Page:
COLUMN: It's football time in Anderson County

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High hopes are warranted, but return to Bowling Green not a lock

By John Herndon

One of life's simple pleasures had to be listening to John Ward let his listeners know the Tennessee Volunteers were about to kick it off.

“It's football time in Tennessee!” became the wonderful trademark of the man Vol fans revered in the same manner that Kentucky fans idolized Cawood Ledford.

Since there is no local radio coverage, I guess what I can type will have to suffice.

“It's football time in Anderson County!”

(I hope both of the Tennessee fans in Anderson County accept my apologies!)

Enough of the smack. Let's just think for a few minutes why 2013 is one of the most anticipated seasons in Anderson history. The Bearcats should be good.

They could be very good.

They might even become great, but there are 10 games – with only a couple of pre-season patsies on the slate – and as many as five playoff games to go.

There are surprises to be experienced, injuries to overcome and even weather forecasts to consult in forumulating a game plan.

Two years ago, Anderson made it all the way to the state championship game before being thrashed by Bowling Green 55-3. The year before, Anderson won two playoff games for the first time ever before bowing to John Hardin in the regional final.

Anderson fans believe the current Bearcats can do the same thing. With 16 seniors and starters back at 18 positions along with the first-string kicker/punter, Anderson fans are giddy. I believe I have fielded more questions about the Bearcats' prospects this off-season than I have since the days Joe Smith was running the offense in 1991-1993.

Let's look at whether the excitement is warranted.

Why Anderson County fans should be giddy.

First there is talent.

A coach at one of the Bearcats' district rivals explained that the Bearcats “have talent all over the field.”

Indeed they do.

There is not a spot on the field where the Bearcats have someone who cannot make plays. That is huge in high school sports.

Second, there is experience.

Part of the charm of high school sports is its cyclical nature. Rarely does a team stay at the top very long, especially in the public schools. Part of that is because kids graduate. They can only stay around four years and the coaches can't recruit, except in the hallways of the school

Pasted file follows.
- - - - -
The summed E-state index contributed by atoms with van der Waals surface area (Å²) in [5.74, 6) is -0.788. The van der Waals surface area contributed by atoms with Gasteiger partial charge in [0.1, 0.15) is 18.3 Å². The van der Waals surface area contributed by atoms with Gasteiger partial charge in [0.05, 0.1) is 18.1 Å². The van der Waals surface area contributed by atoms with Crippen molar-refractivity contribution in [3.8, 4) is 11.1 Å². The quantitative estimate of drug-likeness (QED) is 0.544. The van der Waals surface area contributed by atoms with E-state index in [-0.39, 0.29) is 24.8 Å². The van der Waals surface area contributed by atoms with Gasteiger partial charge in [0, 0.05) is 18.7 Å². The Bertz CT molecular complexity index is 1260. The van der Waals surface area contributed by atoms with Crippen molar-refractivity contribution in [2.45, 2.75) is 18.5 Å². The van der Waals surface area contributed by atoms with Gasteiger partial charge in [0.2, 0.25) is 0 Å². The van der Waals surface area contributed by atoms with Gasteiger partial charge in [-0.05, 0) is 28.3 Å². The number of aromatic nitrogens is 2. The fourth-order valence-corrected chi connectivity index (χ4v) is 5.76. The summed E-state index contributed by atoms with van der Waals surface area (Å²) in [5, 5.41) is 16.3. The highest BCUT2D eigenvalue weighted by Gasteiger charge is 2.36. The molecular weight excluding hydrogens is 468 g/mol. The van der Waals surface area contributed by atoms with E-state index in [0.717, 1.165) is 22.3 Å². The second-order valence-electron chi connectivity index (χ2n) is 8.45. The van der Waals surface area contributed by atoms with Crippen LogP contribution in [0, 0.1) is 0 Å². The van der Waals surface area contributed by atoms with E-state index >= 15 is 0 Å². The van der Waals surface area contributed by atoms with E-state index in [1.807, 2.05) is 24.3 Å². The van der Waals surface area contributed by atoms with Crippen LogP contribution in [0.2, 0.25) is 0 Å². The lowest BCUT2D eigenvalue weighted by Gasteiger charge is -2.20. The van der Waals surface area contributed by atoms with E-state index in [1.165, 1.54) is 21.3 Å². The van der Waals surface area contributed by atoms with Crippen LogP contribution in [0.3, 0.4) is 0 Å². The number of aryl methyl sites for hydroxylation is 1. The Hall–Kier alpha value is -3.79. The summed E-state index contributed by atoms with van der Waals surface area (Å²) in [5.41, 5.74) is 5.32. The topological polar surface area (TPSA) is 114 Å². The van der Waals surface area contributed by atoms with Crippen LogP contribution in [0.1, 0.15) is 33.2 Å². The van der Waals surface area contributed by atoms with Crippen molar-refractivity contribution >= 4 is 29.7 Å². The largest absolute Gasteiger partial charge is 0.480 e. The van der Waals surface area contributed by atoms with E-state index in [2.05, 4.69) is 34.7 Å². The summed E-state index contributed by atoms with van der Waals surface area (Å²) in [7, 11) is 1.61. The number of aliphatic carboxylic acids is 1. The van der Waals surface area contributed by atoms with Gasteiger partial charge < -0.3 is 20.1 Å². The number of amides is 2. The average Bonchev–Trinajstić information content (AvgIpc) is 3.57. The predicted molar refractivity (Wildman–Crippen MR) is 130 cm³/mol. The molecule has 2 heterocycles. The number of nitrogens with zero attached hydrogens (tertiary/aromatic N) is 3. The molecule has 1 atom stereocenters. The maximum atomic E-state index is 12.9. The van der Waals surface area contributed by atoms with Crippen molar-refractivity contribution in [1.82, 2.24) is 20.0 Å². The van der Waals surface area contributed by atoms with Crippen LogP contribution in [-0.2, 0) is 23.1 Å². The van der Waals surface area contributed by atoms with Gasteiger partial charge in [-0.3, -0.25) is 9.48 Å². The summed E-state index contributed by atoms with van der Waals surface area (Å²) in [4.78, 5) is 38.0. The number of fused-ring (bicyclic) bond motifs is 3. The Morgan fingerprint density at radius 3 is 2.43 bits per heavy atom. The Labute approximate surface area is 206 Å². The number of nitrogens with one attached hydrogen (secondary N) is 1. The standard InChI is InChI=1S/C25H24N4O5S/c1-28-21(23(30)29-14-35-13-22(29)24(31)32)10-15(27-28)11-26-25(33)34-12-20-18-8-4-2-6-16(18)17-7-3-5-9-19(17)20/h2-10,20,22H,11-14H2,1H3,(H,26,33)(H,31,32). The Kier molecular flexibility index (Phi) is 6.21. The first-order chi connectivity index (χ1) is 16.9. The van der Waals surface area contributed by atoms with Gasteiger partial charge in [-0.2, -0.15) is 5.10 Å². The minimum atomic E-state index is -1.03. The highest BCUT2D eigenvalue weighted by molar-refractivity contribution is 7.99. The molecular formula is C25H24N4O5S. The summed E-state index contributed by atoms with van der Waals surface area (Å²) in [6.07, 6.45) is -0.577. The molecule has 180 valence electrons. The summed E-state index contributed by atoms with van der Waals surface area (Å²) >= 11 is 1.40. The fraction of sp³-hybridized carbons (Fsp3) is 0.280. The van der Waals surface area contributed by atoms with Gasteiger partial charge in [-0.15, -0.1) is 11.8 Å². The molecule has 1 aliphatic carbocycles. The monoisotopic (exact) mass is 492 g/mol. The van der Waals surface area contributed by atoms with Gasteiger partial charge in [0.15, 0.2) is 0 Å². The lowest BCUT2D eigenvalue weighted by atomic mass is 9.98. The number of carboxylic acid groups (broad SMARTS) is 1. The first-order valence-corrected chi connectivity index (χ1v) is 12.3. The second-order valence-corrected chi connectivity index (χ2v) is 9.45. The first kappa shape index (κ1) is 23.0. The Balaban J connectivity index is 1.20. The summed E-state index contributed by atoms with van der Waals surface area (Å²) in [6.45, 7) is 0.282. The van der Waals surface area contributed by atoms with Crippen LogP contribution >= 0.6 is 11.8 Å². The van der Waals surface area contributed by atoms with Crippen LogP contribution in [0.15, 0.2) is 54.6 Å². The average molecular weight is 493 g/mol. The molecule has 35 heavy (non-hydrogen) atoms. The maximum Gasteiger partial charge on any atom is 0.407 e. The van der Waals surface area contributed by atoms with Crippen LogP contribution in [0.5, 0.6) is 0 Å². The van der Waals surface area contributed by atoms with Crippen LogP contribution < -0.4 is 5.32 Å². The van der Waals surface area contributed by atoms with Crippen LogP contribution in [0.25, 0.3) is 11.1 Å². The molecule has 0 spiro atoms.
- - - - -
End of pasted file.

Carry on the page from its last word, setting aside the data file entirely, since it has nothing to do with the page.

Anderson, however, has veterans all over the field. That does not trump talent, but talent with experience is a premium. Anderson has it.

Thirdly, there is leadership in that experience.

At the end of camp at Eastern Kentucky University, the Bearcats took the unusual step of naming five captains, one more than normal. All are seniors. Quarterback Zachary Carmichael is only a junior, but he's also a leader and tough as they come.

A year ago, the Bearcats willed some wins when things did not look bright and that experience could bode well again.

But even though Anderson is considered one of the better Class 5A teams and has a legitimate shot at returning to Bowling Green, it would not be wise to make non-cancelable reservations for the finals weekend. Why?

The talent is good but not overwhelming. While the Bearcats have capable players all over the field, the pool of kids even getting a look from the big-time schools is very shallow. There are a lot of good kids who might end up playing college football at the NAIA or NCAA Division II or III levels. They will have to find ways to get out of a region that boasts one of the cornerstones of the University of Kentucky's recruiting Class of 2014, quarterback Drew Barker of Conner.

Remember, last year, many of the same kids who are lining up for the Bearcats this year suffered a 48-0 embarrassment to Cooper in the first round of the playoffs last year. Anderson coach Mark Peach says he has erased that game, by far the Bearcats' worst performance of the year, from his memory. How the team learned from it remains to be seen.

The schedule could be a killer. However, the power is in the non-district portion of the schedule with powers such as Collins and Boyle County looming. There is not a non-district team on the slate that can't beat the Bearcats, but the idea is to get Anderson ready, so this should not be an issue, unless the Bearcats don't take care of business and get thrown into a tie-breaker.

District 6 is very balanced. While most are picking the Bearcats to win the title, Franklin County showed it has no plans to give up the crown it has held for two years with a 54-13 pasting of North Bullitt in last week's season-opener.

Still, the high hopes are warranted. Anderson is almost universally expected to be good. Whether the Bearcats can take it to the next realm is up to them.


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